How Relevant Is Virtual Reality for Business Conference Calls?

by | Published on Jan 12, 2018 | Conference Call Transcription

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Business Conference CallsConference call is a simple telephone conversation involving three or more people. It enables people from different geographic locations to meet at a prearranged time and communicate via phone. The idea behind a conference call is to bring people who are in different parts of the world together to make informed decisions. Conference calls are useful for business as they make meetings so much more convenient. A conference call is useful for making quick and immediate decisions and with conference call transcription, your calls can be recorded and transcribed into the desired text format and reviewed in detail when required.

As technology is advancing, the process of holding conference calls and the equipment used for it are also changing. The latest trend in the conference call scenario is virtual reality. With equipment for virtual reality now on the consumer market, public tech companies and venture capitalists are exploring its possible application in everything from video games to medicines. The virtual reality market is expected to grow to $407 million and 25 million users by 2018.In 2016, $ 63 million Virtual Reality headsets were shipped compared to 1.5 million smartphones. Companies like Linden Lab say that soon it may be implemented in work meetings.

According to a global survey on attitude towards technology in the workplace by Dell Inc, Intel Corp and consultants Penn Schoen Berland, 57 percent of employees around the world prefer face-to-face conversation with colleagues. But more than half of them said that better communication technology can make such interactions outdated. Millennials were open to using virtual and augmented reality products at work with 77 percent saying they would try it.

Businesses use Skype for business communication, but it has its own shortcomings. VR or virtual reality may be the new solution for making uninterrupted and efficient conference calls. According to Eric Boyd, a professor of marketing at James Madison University, “It gets as close as we can right now to really replicate a face to face type of meeting”. He is guest editing an upcoming issue of the Journal of Business Research that focuses on virtual reality.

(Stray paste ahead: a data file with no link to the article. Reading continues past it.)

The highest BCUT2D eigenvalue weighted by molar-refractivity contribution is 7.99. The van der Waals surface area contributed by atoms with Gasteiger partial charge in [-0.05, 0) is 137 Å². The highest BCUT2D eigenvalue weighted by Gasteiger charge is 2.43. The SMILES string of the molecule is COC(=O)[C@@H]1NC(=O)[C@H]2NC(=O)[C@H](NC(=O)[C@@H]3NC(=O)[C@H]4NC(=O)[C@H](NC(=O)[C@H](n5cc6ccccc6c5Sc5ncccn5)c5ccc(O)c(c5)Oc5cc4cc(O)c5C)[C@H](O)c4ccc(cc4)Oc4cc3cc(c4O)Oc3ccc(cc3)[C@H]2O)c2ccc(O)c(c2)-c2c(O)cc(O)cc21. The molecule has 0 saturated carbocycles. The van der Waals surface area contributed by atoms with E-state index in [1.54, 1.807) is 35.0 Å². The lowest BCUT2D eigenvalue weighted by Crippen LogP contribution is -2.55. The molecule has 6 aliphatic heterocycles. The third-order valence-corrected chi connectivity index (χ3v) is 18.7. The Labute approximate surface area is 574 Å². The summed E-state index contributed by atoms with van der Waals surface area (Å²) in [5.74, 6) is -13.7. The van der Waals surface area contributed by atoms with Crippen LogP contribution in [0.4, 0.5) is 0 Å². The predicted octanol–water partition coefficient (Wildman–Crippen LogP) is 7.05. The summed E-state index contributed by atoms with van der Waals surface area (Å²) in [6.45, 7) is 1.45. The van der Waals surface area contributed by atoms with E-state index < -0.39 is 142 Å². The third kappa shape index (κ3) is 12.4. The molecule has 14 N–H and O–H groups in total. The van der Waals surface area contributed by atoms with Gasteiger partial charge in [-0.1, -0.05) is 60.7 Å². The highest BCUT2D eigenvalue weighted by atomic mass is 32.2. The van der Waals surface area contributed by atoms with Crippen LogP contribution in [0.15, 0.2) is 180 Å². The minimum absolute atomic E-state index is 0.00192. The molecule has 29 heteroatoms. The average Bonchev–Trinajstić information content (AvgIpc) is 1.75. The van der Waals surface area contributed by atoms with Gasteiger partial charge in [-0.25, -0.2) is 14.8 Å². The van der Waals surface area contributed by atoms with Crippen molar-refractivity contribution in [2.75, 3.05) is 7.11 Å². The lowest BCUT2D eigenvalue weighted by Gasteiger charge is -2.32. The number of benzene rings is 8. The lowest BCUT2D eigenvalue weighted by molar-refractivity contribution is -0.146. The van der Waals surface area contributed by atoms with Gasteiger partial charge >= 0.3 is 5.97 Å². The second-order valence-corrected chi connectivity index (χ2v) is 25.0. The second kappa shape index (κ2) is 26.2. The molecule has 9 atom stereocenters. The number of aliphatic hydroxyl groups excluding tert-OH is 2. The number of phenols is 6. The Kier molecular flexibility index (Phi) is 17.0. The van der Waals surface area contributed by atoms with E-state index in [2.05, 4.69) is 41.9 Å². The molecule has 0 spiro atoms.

Video calls allow you to see facial expressions, and these calls do provide a certain level of closeness between the participants. However, you can understand their mental attitude only from the face, whereas being able to see how they are sitting, whether they are open and receptive, whether they are eager about what is being discussed, and so on would provide more detailed information. VR is advantageous in that it enhances interactivity and provides more information. With the provision of having individual “avatars,” it ensures a connection between personnel that a phone or video may not be able to provide.

Implementing VR in Meetings

Virtual Reality for Business Conference CallsLinden Lab was one of the first companies to use VR and Bjorn Laurin, VP of product at Linden Lab said that “it’s happening” and he predicted that virtual meeting will become as commonplace as owning an iPhone within 5 to 10 years. According to Derek Belch, founder and CEO at STRIVR, people are still not comfortable enough to walk around with headsets for a long period of time. So, VR meetings may not become a reality that soon. He further points out that headsets are currently very heavy and strapping them to the face is not easy. If the headsets are modified to a point where it is comfortable for people to wear for an entire meeting, then it won’t be a problem. Some people have been found to experience dizziness and motion sickness in a virtual setting. Regarding side effects of using headsets, ophthalmologists say that though there may not be serious side effects from putting the screen an inch from the eyeball for an hour, fatigue and strain may be experienced.

The trend in remote work is one of the factors that will determine how widespread the adoption of VR meetings is going to be. Some companies are not encouraging remote work altogether in order to keep the company culture alive. IBM is one of the pioneers of remote work, but recently it stopped and asked the employees to either come back to the office or quit. However, according to Boyd, everyone is optimistic that in five years virtual meetings may be implemented in almost all companies and become popular in the business world; in 10 or 8 years we are very likely to see emerging technology that can completely support it.

Many companies are investing in virtual meetings though it is in experimental stage. Mike Harlick, head of the Bank of Ireland Worklab tweeted about virtual reality meeting that felt it to be “the future of collaboration”. He told The Wall Street Journal that his firm is experimenting with various virtual conferencing centres. He doesn’t believe that virtual meetings will replace video calls, but it does provide functions that other collaboration tools do not offer. He thinks that this will help him and his team to be more effective in the way they communicate.

Technological advancements are transforming the conventional manner of conducting a business meeting. However, recording and transcribing videos and audios, and conference transcription service will continue to play a crucial role in business settings.

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